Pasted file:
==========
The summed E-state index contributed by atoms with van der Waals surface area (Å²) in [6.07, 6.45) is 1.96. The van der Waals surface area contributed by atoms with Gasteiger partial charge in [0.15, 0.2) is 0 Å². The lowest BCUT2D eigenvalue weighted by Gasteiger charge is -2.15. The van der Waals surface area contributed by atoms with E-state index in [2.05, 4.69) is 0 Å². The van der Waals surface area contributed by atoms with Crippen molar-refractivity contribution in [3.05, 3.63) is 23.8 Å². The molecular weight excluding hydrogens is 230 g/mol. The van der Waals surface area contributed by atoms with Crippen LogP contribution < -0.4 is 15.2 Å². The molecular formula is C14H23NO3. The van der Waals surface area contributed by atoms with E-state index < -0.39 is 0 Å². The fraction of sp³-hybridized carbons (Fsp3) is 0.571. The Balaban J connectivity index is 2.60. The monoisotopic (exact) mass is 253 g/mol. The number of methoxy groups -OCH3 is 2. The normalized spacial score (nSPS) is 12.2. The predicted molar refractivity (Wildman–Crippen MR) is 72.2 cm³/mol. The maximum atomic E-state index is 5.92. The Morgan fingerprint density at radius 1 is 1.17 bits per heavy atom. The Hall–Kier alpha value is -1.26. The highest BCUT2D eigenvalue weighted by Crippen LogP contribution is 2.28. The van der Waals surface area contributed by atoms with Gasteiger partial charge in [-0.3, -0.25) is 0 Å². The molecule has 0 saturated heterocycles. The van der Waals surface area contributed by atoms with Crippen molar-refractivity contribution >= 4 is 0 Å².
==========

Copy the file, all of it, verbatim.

The summed E-state index contributed by atoms with van der Waals surface area (Å²) in [6.07, 6.45) is 1.96. The van der Waals surface area contributed by atoms with Gasteiger partial charge in [0.15, 0.2) is 0 Å². The lowest BCUT2D eigenvalue weighted by Gasteiger charge is -2.15. The van der Waals surface area contributed by atoms with E-state index in [2.05, 4.69) is 0 Å². The van der Waals surface area contributed by atoms with Crippen molar-refractivity contribution in [3.05, 3.63) is 23.8 Å². The molecular weight excluding hydrogens is 230 g/mol. The van der Waals surface area contributed by atoms with Crippen LogP contribution < -0.4 is 15.2 Å². The molecular formula is C14H23NO3. The van der Waals surface area contributed by atoms with E-state index < -0.39 is 0 Å². The fraction of sp³-hybridized carbons (Fsp3) is 0.571. The Balaban J connectivity index is 2.60. The monoisotopic (exact) mass is 253 g/mol. The number of methoxy groups -OCH3 is 2. The normalized spacial score (nSPS) is 12.2. The predicted molar refractivity (Wildman–Crippen MR) is 72.2 cm³/mol. The maximum atomic E-state index is 5.92. The Morgan fingerprint density at radius 1 is 1.17 bits per heavy atom. The Hall–Kier alpha value is -1.26. The highest BCUT2D eigenvalue weighted by Crippen LogP contribution is 2.28. The van der Waals surface area contributed by atoms with Gasteiger partial charge in [-0.3, -0.25) is 0 Å². The molecule has 0 saturated heterocycles. The van der Waals surface area contributed by atoms with Crippen molar-refractivity contribution >= 4 is 0 Å².